In the Spotlight
By Sharmini Jayawardena
❇‘Sweet spot’ in sweet material for hydrogen storage
‘“The motivation is to create an efficient material that can take up and hold a lot of hydrogen – both by volume and weight – and that can quickly and easily release that hydrogen when it’s needed,” said the study’s lead author, Rouzbeh Shahsavari, assistant professor of civil and environmental engineering at Rice (University).’
‘The results appear in the journal Small.’
‘Hydrogen is the lightest and most abundant element in the universe, and its energy-to-mass ratio – the available energy per pound of raw material, for example – far exceeds that of fossil fuels. It’s also the cleanest way to generate electricity. The only byproduct is water. A 2017 report by market analysts at BCC Research found that global demand for hydrogen storage materials and technologies will likely reach $5.4 billion annually by 2021.’
‘Following months of calculations on two of Rice’s fastest supercomputers, Shahsavari and Rice graduate student Shuo Zhao found the optimal architecture for storing hydrogen in boron nitride. One form of the material, hexagonal boron nitride (hBN), consists of atom-thick sheets of boron and nitrogen and is sometimes called white graphene because the atoms are spaced exactly like carbon atoms in flat sheet of graphene.’
Method to grow large single-crystal graphene could advance scalable 2-D
‘A new method to produce large, monolayer single-crystal-like graphene films more than a foot long relies on harnessing a “survival of the fittest” competition among crystals. The novel technique, developed by a team led by the Department of Energy’s Oak Ridge National Laboratory, may open new opportunities for growing the high-quality two-dimensional materials necessary for long-awaited practical applications.’
‘The team’s theoretician, led by coauthor Rice University professor Boris Yakobsen, provided a model…’
‘“If graphene or any 2-D material ever advances to industrial scale, this approach will be pivotal, similar to Czochralski’s method for silicon.”’
‘Yakobsen said, “manufacturers can rest assured that when a large, wafer-size raw layer is cut for any device fabrication, each resulting piece will be a quality mono-crystal…”’
‘Practical scaling up of graphene using the team’s method remains to be seen, but the researchers believe their evolutionary selection single-crystal growth method could be applied to promising alternative 2D materials such as boron nitride, also known as “white graphene,” molybdenum disulfide.
Ivan V Vlassiouk et al’
❇‘For millennia, people have used molten sand other ingredients to create glass and fashion beads, vessels, lenses and windows.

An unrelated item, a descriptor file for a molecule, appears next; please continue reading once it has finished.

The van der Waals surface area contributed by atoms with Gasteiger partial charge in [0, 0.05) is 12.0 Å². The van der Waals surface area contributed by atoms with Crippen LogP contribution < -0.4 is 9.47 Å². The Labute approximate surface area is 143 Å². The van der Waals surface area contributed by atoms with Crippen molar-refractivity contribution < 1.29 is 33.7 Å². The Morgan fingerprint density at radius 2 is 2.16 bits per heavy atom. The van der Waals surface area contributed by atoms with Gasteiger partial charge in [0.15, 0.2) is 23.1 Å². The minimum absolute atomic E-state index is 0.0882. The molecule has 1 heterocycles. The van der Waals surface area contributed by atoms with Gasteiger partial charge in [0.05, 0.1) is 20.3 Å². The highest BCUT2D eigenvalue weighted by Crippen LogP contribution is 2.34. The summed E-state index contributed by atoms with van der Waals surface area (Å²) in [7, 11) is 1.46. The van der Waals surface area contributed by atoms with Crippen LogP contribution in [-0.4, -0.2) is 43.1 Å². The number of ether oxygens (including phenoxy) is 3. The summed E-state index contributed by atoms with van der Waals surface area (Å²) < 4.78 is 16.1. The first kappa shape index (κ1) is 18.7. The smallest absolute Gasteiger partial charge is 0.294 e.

Liguid-to-glass transition process gains clarity
‘In a liquid all of the atoms are moving past each other at all times. As a molten metal cools, and begins its transition to a solid, its atoms slow down and eventually stop moving.’
‘…a simple description might be that all of the atoms slow down together, at the same rate, until they stop moving and the material becomes a solid glass.’
“We have now demonstrated experimentally that is not what happens,” says Paul Voyles, material science and engineering professor at the University of Wisconsin-Madison.’
‘Now, he and his collaborators at Madison and Yale are working to understand how the atomic arrangements differ between the slow and fast parts.’
“That’s the next big missing piece of the puzzle,” he says.
‘The advance provides valuable information about the fundamental process through which every glass material – from window glass to plastic bottles to pharmaceutical preparations and many other – transition from liquid to solid, says Voyles.’
‘“…the ultimate potential impact of applications is if we really understand how this works at the atomic level, that gives us the opportunity to build in control that lets us make glasses out of what we want instead of only getting glasses when we get lucky.”’
❇‘Kagome Metal’: Physicists discover new quantum electronic material
‘A motif of Japanese basket weaving known as the kagome pattern has preoccupied scientists for a long time.’
‘If a metal or other conductive material could be made to resemble such a kagome pattern at the atomic scale, with individual atoms arranged in similar triangular patterns, it should in theory exhibit exotic electronic properties.’
In a paper published 19 March 2018, in Nature, physicists from MIT, Harvard University, and Lawrence Berkeley National Laboratory report that they have for the first time produced a kagome metal – an electrically conducting crystal, made from layers of iron and tin atoms, with each atomic layer arranged in the repeating pattern of a kagome lattice.’
Kudos to all the wonderful scientists!
Kagome basket, basket weaving and leggings with kago.